Https & Certificates#

ide49 uses the https protocol to encrypt the traffic between the Raspberry PI and the browser.

Despite, and, actually, because of this “secure” choice, browsers give a warning to the contrary:


Fig. 13 Browser warning#

If you ignore the warnings and load the site anyway, the url in the search bar shows a warning:


Fig. 14 Not secure?#

The reason for this is the way https works. To guarantee safe communication, https

  1. Encrypts all traffic, and

  2. Ensures the identiy of the server.

For example, when you access your bank over https, the browser verifies that the website you are looking at actually belongs to your bank and not a hitch-hiker presenting itself with a similar (same) website at a similar (or the same) URL as your bank.

This is ensured with a certificate, a digital document that encodes the URL of the server along with some additional data and a public encryption key. On the device this notebook is running on, the certificate looks as follows:

!cat /service-config/nginx/ssl/cert.crt

When the browser connects to the server, the server sends the certificate. The browser decodes it and verifies that the URLs match (which is why the certificate changes when you alter the DNS_NAME). It also sends a challenge to the server which requires the private key (known only to the server) to solve.

ide49 stores the private key at /service-config/nginx/ssl/cert.key. It looks similar to the certificate but I won’t reproduce it here since it is private, aka top secret. The private key on your instance differs, even if you use the same DNS_NAME.

The browser checks if the certificate is valid. This is a bit like a customs agent checking your passport - she verifies your name, picture, eye color and what do I know, and then also makes sure your passport is a real passport issued by a real country.

Here lies the problem with ide49’s “self-signed certificates”: they meet all requirements and the encryption is just as strong as with a real certificate, but the browser has never seen one alike. Just like the customs agent rejects the beautiful passport you created yourself, the browser won’t trust certificates issued by ide49.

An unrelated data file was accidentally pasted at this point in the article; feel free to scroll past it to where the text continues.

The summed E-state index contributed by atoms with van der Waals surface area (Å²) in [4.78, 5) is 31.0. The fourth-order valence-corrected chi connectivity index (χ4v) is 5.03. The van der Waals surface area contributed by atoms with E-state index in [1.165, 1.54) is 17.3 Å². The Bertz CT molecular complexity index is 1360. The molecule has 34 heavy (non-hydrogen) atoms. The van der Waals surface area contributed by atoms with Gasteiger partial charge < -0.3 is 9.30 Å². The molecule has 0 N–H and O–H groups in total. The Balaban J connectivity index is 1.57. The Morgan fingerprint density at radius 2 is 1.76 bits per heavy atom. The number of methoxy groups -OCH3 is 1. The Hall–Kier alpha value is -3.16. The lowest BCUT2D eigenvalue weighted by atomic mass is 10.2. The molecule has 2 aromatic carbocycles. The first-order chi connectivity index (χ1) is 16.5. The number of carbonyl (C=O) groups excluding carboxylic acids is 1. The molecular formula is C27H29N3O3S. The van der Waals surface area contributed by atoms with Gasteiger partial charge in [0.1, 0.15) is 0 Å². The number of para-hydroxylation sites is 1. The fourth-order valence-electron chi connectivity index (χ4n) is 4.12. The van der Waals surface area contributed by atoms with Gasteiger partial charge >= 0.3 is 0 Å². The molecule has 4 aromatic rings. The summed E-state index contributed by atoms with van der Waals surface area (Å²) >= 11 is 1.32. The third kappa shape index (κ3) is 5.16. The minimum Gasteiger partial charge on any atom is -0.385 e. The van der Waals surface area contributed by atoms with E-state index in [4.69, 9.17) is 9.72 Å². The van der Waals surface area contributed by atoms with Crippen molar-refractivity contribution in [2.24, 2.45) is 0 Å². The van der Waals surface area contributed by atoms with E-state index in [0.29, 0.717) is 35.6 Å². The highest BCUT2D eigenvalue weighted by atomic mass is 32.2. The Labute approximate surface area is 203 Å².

This begs the question how browsers verify certificates from other websites such as The answer is that browsers come with preinstalled certificates (an elaborate chaining scheme permits one certificate to vouch for many derived certificates), but unfortunately the certificates created by ide49 are not among them.

There are two solutions to this problem:

  1. Buy a real domain name like or and get a real certificate for it from a real certificate authority. You’ll also need to expose your device to the internet (not just locally). Obviously this is neither private nor necessarily secure.

  2. Alternatively, add the certificate of your device to the list of trusted certificates.

Adding certificates depends on the operating system. “Google” add certificate to chrome or something similar for instructions for your setup.

Your efforts will be rewarded with a nice lock displayed in the search bar and there will no longer be warnings when you connect to https://iot49.local.


Fig. 15 Even the browser agrees that iot49 is secure!#

Adding Certificate on MacOS#

These instructions are as of December 2021 for Chrome on MacOS. These steps are known not change every once in a while, so they may be outdated by the time you read this.

The first step is to get the certificate. In Chrome, click the red triangle in the search bar. Alternatively you can grab it from folder /service-config/nginx/ssl/cert.crt.


Click “Certificate is not valid”. A page describing the certificate pops up. The name of the certificate is iot49 followed by the domain name (default iot49, but server in the picture below).


Grab the certificate icon with the gold seal and drag it to the desktop.

Now open the keychain (search for it from the search menu in the top toolbar on the Mac screen). You will be presented with a window that shows existing items.


From the file menu, choose Import items ... to import the certificate you dragged to the desktop. Enter the administrator password when asked. Then find the certificate in the keychain window (check “System” and “Certificates”, the default name is iot49-iot49) and double click it. Open the Trust section.


Change “When using this certificate” from Use System Defaults to Always Trust. Close the window (red cross) and enter your password when asked.


Important: Clear Chrome’s certificate cache. I had to clear everything, including cookies, for the new policy to take effect.


Quit Chrome and restart. Now the Chrome search bar shows the site as “secure” with the lock closed.